In conclusion, under this Government we have seen employment reach near record highs. The number of payroll employees for September 2023 was 30.2 million, 370,000 higher than this time last year and 1.2 million higher than before the pandemic. Through Brexit we regained the ability to regulate autonomously, and we are using these new freedoms to ensure that our regulations are tailored to the needs of the United Kingdom economy. In addition to providing cost and administrative savings for businesses, these reforms aim to provide clarity on complex holiday pay legislation so that it is simpler for employers to follow and comply. Approximately 5.1 million workers will be affected by the holiday pay reforms. By simplifying the legislation, workers will receive the holiday entitlement and holiday pay that they are entitled to, and the restatements of the three principles mentioned above will retain existing rights. I beg to move.

My Lords, this draft statutory instrument is the tip of the iceberg which noble Lords on this side of the House warned would appear over the horizon during the debates on the Retained EU Law (Revocation and Reform) Act 2023. Workers’ rights are on a collision course with it. We said that the Act would be used to remove workers’ rights. We moved amendments to try to protect those rights, but they were all rejected by the Government. For example, the then Minister, the noble Baroness, Lady Neville-Rolfe, said:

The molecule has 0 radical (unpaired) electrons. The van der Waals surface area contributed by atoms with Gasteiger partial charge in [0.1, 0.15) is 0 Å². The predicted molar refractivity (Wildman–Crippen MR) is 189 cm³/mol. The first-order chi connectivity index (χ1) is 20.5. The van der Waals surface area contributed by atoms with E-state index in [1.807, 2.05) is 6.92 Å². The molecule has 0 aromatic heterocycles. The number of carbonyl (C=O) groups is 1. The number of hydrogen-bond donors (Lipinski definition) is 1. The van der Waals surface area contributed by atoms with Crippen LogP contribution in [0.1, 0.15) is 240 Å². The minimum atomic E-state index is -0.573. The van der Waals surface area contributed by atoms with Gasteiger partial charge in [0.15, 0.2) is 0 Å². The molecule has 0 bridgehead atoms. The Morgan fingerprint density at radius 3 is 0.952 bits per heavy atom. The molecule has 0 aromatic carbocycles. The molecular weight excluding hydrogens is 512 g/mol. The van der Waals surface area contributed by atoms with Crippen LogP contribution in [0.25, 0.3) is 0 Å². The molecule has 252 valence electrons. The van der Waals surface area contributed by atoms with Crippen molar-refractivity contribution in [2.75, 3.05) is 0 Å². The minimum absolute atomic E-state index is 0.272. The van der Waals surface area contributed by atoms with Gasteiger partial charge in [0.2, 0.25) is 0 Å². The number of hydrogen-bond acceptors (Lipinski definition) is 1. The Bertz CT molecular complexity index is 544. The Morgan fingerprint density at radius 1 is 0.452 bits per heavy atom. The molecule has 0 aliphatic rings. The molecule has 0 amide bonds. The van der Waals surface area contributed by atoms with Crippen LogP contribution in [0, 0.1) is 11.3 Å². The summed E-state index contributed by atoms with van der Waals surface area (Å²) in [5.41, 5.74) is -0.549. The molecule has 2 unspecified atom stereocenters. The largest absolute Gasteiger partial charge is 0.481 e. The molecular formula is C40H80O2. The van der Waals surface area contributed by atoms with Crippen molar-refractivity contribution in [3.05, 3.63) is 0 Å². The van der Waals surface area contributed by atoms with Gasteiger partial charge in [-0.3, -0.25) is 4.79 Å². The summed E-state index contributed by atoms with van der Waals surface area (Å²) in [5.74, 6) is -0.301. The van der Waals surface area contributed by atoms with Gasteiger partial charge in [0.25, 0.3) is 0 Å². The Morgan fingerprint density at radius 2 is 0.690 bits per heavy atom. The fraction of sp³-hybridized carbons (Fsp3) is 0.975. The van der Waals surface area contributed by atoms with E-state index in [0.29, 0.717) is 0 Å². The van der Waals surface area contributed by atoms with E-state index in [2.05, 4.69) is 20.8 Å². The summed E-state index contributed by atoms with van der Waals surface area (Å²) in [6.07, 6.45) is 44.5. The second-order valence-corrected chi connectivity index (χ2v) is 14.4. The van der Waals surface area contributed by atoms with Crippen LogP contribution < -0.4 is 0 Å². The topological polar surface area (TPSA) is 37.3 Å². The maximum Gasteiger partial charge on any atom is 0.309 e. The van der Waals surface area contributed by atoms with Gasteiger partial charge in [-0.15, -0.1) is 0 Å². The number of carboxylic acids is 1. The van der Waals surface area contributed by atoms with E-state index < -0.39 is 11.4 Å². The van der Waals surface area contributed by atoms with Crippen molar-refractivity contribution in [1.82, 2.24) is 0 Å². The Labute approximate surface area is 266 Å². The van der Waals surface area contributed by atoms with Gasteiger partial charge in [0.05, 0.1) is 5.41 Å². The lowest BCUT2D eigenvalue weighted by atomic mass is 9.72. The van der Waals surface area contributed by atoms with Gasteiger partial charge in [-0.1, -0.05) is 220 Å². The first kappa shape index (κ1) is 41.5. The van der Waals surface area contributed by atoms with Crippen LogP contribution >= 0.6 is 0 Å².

“I should say straightaway, as my noble friend Lord Callanan already has, that this Government have no intention of abandoning our strong record on workers’ rights, and nor are the delegated powers intended to undermine the UK’s high standards on workers’ rights.

Our high standards were never dependent on our membership of the EU. Indeed, the UK provides for stronger protections for workers”.

She then gave some examples.

The noble Baroness continued:

“These proposals do not remove rights or change entitlements but instead remove unnecessary bureaucracy in the way that these rights or entitlements operate, allowing business to benefit from the additional freedoms that we have through Brexit. The proposed conditions on workers’ rights in the”—